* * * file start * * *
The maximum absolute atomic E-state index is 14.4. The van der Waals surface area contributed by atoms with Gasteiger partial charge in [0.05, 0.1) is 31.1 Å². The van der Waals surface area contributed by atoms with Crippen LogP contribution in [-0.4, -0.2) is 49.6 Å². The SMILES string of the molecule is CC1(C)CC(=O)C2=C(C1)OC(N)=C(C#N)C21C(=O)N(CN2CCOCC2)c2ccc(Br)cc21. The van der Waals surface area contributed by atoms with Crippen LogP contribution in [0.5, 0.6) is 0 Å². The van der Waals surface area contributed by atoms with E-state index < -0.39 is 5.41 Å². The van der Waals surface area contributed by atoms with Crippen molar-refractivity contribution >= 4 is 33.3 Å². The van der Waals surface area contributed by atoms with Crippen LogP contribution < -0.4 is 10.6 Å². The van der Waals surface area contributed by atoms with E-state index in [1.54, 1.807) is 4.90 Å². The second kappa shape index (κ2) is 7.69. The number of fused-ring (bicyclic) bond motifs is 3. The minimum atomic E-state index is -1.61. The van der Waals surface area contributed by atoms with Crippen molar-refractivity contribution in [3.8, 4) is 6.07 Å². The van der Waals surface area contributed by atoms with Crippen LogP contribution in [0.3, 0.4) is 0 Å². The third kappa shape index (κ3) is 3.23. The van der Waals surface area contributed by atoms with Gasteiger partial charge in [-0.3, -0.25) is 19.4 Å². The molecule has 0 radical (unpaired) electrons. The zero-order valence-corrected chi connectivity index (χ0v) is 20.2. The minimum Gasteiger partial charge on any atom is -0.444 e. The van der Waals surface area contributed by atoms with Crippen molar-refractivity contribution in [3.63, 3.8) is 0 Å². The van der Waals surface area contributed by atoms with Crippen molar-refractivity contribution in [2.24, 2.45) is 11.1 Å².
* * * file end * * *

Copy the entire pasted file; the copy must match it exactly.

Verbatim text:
The maximum absolute atomic E-state index is 14.4. The van der Waals surface area contributed by atoms with Gasteiger partial charge in [0.05, 0.1) is 31.1 Å². The van der Waals surface area contributed by atoms with Crippen LogP contribution in [-0.4, -0.2) is 49.6 Å². The SMILES string of the molecule is CC1(C)CC(=O)C2=C(C1)OC(N)=C(C#N)C21C(=O)N(CN2CCOCC2)c2ccc(Br)cc21. The van der Waals surface area contributed by atoms with Crippen LogP contribution in [0.5, 0.6) is 0 Å². The van der Waals surface area contributed by atoms with E-state index < -0.39 is 5.41 Å². The van der Waals surface area contributed by atoms with Crippen molar-refractivity contribution >= 4 is 33.3 Å². The van der Waals surface area contributed by atoms with Crippen LogP contribution < -0.4 is 10.6 Å². The van der Waals surface area contributed by atoms with E-state index in [1.54, 1.807) is 4.90 Å². The second kappa shape index (κ2) is 7.69. The number of fused-ring (bicyclic) bond motifs is 3. The minimum atomic E-state index is -1.61. The van der Waals surface area contributed by atoms with Crippen molar-refractivity contribution in [3.8, 4) is 6.07 Å². The van der Waals surface area contributed by atoms with Crippen LogP contribution in [0.3, 0.4) is 0 Å². The third kappa shape index (κ3) is 3.23. The van der Waals surface area contributed by atoms with Gasteiger partial charge in [-0.3, -0.25) is 19.4 Å². The molecule has 0 radical (unpaired) electrons. The zero-order valence-corrected chi connectivity index (χ0v) is 20.2. The minimum Gasteiger partial charge on any atom is -0.444 e. The van der Waals surface area contributed by atoms with Crippen molar-refractivity contribution in [3.63, 3.8) is 0 Å². The van der Waals surface area contributed by atoms with Crippen molar-refractivity contribution in [2.24, 2.45) is 11.1 Å².